When starting in a new ACO, understanding health equity and how it impacts your outcomes as well as your benchmark is essential. While ACO REACH has the requirement of health equity plans for what areas the ACO is planning to impact, MSSP ACOs also have health equity incentives with an optional advanced payment specifically for infrastructure investments needed to care for patients with higher needs such as dual eligible patients and patients who show deprivation according to the Area Deprivation Index (ADI). The MSSP model also has a health equity adjustment that provides bonus points on the MIPS quality performance for high performance addressing specific health equity and Social Determinants (or drivers) of Health (SDOH) challenges. Doing outreach to underserved communities and caring for them in a culturally appropriate manner can significantly adjust your benchmarks and incentivize the care of high needs population.
What Is Health Equity?
CMS defines health equity as “the attainment of the highest level of health for all people, where everyone has a fair and just opportunity to attain their optimal health regardless of race, ethnicity, disability, sexual orientation, gender identity, socioeconomic status, geography, preferred language, and other factors that affect access to care and health outcomes.” This is a broad statement which requires more details to be able to fully move toward a health equity focus. Often, it is confusing to understand the difference between health equity and SDOH. SDOH are factors that may impede (or enhance) access to fully equitable healthcare – so, a factor impacting health equity. But before data collection on your patient population begins, organizations must understand the organizational culture and needs on Diversity Equity and Inclusion (DEI).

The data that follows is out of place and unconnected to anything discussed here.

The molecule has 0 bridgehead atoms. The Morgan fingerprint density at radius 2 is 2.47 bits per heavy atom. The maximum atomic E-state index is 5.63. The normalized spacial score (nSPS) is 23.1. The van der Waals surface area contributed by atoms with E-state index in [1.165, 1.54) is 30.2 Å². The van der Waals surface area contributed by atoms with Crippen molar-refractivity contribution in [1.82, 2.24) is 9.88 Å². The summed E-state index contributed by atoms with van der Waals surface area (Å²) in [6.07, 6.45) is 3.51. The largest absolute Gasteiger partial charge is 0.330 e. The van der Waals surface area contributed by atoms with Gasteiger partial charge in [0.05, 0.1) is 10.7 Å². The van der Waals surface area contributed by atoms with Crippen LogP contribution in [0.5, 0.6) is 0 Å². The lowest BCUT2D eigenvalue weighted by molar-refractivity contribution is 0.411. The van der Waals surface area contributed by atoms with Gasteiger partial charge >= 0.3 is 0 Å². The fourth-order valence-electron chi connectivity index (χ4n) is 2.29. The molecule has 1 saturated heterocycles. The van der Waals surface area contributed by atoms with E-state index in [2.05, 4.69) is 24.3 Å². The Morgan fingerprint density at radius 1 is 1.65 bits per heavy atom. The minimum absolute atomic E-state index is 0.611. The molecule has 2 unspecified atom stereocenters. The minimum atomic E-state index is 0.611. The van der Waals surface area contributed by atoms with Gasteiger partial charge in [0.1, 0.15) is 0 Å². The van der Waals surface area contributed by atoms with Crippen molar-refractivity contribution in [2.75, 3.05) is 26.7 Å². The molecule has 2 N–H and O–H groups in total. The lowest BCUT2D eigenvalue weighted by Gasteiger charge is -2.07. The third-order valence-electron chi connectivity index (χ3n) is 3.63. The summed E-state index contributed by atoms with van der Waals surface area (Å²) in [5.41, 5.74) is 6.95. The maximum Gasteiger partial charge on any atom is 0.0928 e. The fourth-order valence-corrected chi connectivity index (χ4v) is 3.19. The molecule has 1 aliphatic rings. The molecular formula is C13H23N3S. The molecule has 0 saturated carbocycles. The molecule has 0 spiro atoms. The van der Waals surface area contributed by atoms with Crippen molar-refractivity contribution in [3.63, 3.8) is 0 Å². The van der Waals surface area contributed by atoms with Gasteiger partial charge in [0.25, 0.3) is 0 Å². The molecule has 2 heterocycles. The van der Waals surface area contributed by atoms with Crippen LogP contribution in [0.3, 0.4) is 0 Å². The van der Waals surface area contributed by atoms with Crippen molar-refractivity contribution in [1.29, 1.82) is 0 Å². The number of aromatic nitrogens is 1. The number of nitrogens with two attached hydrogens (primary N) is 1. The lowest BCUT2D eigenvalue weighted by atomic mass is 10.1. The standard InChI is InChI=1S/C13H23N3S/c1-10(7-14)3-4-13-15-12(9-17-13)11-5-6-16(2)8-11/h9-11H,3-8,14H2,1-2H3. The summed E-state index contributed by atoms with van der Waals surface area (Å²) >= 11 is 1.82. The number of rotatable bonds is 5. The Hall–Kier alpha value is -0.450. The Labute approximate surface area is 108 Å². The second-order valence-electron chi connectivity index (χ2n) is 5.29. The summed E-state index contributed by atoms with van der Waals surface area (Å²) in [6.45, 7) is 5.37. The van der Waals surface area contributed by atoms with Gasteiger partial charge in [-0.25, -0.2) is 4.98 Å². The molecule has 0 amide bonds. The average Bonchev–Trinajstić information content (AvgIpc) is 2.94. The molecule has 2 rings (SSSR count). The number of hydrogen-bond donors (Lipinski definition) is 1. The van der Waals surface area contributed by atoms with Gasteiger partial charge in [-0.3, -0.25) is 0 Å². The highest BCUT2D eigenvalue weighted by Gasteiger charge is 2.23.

DEI Work for ACOs
In starting DEI work, it is best to start with internal audits of the makeup of your team from board of directors to volunteers and identify if it matches your population. Studies have shown that patients from minority cultures feel most comfortable with people who speak their language and understand their culture. If this is not available, having people involved in their care who have some understanding and training in the specific needs and language does make many of the people more comfortable. Culturally and Linguistically Appropriate Services (CLAS) is a way to provide care that is respectful and responsive to health beliefs, practice, and needs of a diverse group of patients. CLAS training will help your team with both knowing how to ask sensitive questions about gender identity, sexual/romantic orientation, race, and ethnicity in a manner that patients who have been conditioned to not share this data for fear of discrimination as well as understanding how social drivers of health, ethnicity, and sexual orientation/gender identity can impact health outcomes. Review hiring and training policies to ensure that health equity is a priority in both.
Non-Medical Health Related Social Needs (HRSN)